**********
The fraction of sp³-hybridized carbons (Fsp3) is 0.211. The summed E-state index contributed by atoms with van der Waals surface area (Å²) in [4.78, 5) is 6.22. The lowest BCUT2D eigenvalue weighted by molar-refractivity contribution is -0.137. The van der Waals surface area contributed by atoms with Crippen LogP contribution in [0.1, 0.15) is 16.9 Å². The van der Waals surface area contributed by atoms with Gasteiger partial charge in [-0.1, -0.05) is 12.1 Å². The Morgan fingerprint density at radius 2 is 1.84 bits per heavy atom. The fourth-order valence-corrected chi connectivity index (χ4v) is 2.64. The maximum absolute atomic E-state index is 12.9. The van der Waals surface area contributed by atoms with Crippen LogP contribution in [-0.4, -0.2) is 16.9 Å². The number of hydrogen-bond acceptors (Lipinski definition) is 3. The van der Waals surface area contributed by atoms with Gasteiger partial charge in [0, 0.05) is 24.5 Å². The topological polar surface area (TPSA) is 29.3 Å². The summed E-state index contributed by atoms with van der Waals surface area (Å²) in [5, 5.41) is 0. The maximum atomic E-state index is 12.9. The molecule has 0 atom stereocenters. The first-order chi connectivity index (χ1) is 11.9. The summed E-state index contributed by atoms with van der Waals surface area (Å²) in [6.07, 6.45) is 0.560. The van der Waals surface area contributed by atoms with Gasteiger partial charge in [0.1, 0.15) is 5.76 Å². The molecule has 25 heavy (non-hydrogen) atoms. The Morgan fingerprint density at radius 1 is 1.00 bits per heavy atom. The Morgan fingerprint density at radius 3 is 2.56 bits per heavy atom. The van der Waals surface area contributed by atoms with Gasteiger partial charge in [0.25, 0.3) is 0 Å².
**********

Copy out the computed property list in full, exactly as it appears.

The fraction of sp³-hybridized carbons (Fsp3) is 0.211. The summed E-state index contributed by atoms with van der Waals surface area (Å²) in [4.78, 5) is 6.22. The lowest BCUT2D eigenvalue weighted by molar-refractivity contribution is -0.137. The van der Waals surface area contributed by atoms with Crippen LogP contribution in [0.1, 0.15) is 16.9 Å². The van der Waals surface area contributed by atoms with Gasteiger partial charge in [-0.1, -0.05) is 12.1 Å². The Morgan fingerprint density at radius 2 is 1.84 bits per heavy atom. The fourth-order valence-corrected chi connectivity index (χ4v) is 2.64. The maximum absolute atomic E-state index is 12.9. The van der Waals surface area contributed by atoms with Crippen LogP contribution in [-0.4, -0.2) is 16.9 Å². The number of hydrogen-bond acceptors (Lipinski definition) is 3. The van der Waals surface area contributed by atoms with Gasteiger partial charge in [0, 0.05) is 24.5 Å². The topological polar surface area (TPSA) is 29.3 Å². The summed E-state index contributed by atoms with van der Waals surface area (Å²) in [5, 5.41) is 0. The maximum atomic E-state index is 12.9. The molecule has 0 atom stereocenters. The first-order chi connectivity index (χ1) is 11.9. The summed E-state index contributed by atoms with van der Waals surface area (Å²) in [6.07, 6.45) is 0.560. The van der Waals surface area contributed by atoms with Gasteiger partial charge in [0.1, 0.15) is 5.76 Å². The molecule has 25 heavy (non-hydrogen) atoms. The Morgan fingerprint density at radius 1 is 1.00 bits per heavy atom. The Morgan fingerprint density at radius 3 is 2.56 bits per heavy atom. The van der Waals surface area contributed by atoms with Gasteiger partial charge in [0.25, 0.3) is 0 Å².